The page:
Zoflora: Outstanding Natural Beauty Designed by Helen Elks-Smith, MSGD. Built by Wycliffe Landscapes Ltd. Sponsored by Zoflora. The designers explain that 'The garden is inspired by the patterns of Yorkshire; dry stone walls define a linear landscape of pastures and meadows, contrasting with gently curving waterflows. At higher levels the wind sculpts the landscape, exposing rocks and shaping trees. A weathered steel and stone seating area provides shelter and connects to the rest of the garden by water that flows into a wilder area of meadow, hedges and woodland.' I can see what they mean. But there is nothing 'natural' about a stream with steel edging or with a bed of dry stone 'walling'. The design attractive but the designer's account is weak.
Red Thread Garden. Designed by Robert Barker. Built by Terraforma Landscapes Sponsored by Terraforma Landscapes, Robert Barker Garden and Landscape Design. The designer of this Conceptual Garden explains that 'An ancient Chinese myth states that when we are born the gods tie our ankles with a red thread and attach it to all the people whose lives we’re destined to touch.' I like the idea; I like the image; it is made with 'garden materials'. But it is not 'a garden' and, in art market terms, it is not a work of art.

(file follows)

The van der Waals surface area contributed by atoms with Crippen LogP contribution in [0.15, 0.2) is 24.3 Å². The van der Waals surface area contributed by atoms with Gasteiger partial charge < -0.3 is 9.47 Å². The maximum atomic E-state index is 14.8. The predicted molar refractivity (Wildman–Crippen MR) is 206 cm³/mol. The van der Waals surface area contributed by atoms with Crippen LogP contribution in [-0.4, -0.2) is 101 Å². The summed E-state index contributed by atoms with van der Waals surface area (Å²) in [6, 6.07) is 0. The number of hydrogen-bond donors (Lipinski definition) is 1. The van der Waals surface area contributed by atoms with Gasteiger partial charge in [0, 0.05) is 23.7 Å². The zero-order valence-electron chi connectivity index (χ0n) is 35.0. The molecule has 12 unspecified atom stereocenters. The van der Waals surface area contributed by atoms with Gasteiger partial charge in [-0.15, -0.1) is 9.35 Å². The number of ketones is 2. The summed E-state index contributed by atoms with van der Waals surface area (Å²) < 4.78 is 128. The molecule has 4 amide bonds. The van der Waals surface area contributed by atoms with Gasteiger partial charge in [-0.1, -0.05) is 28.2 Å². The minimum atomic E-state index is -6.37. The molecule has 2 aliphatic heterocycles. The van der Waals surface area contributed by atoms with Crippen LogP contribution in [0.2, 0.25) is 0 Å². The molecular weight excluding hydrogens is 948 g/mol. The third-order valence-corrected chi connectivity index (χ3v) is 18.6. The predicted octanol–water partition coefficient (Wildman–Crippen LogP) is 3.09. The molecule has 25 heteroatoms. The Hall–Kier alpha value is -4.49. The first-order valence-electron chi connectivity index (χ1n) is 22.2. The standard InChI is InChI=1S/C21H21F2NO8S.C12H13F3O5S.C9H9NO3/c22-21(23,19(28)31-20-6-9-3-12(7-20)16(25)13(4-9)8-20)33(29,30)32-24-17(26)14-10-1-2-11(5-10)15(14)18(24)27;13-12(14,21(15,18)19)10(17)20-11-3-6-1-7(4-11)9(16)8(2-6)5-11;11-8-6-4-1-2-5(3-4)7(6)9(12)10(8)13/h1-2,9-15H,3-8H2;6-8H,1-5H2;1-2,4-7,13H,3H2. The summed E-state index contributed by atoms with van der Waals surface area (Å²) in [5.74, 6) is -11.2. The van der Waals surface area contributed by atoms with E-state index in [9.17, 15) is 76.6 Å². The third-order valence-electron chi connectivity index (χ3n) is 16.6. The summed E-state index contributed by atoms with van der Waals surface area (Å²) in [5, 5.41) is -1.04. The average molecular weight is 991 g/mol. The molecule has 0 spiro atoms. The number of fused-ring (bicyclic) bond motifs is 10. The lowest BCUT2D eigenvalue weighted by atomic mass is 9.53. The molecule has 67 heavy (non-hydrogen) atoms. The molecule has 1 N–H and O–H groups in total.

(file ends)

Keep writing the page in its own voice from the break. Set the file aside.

World Vision Garden. Designed by John Warland. The designer explains that 'The World Vision garden symbolises journeys of life. Inspired by the lives of children around the world, the floating waves of turf each represent an individual life. The undulations symbolise how unpredictable and vulnerable life is, especially for children living in places where poverty and disasters strike. But as fear recedes, a crescendo of new hope can be seen rising up from the ox-eye daisy meadow, with the use of mature trees showing the support we can all give for children living in the world's hardest places'. I like the design, John. It is a real visual success. But for me it does NOT symbolise the lives of children in places where disasters strike. Nor is it any more related to a 'garden' than furniture in a shop window is related to a living room. It is eye-catching fun - and all the better for that.
‘Border Control' Garden. Designed by Tom Massey, John Ward. Built by Landform Consultants. Sponsored by UNHCR. The designer explains that 'The Border Control Garden sponsored by UNHCR highlights the plight of refugees and the risks many take to find shelter. A wildflower meadow sits within a treacherous moat, bordered by a razor wire fence and accessed through a tightly controlled crossing. At the centre of the oasis a shelter provides protection, while outside, plants struggle to survive. From the refuge of the meadow, visitors are safe, but how comfortable can one really feel when confronted with the suffering beyond the borders?' The kindly judges gave it a gold medal and awarded the accolade of Best Conceptual Garden. I see it as a good example of political art. I cannot see it appearing in a book on conceptual art and it is unlikely to inspire many domestic gardeners.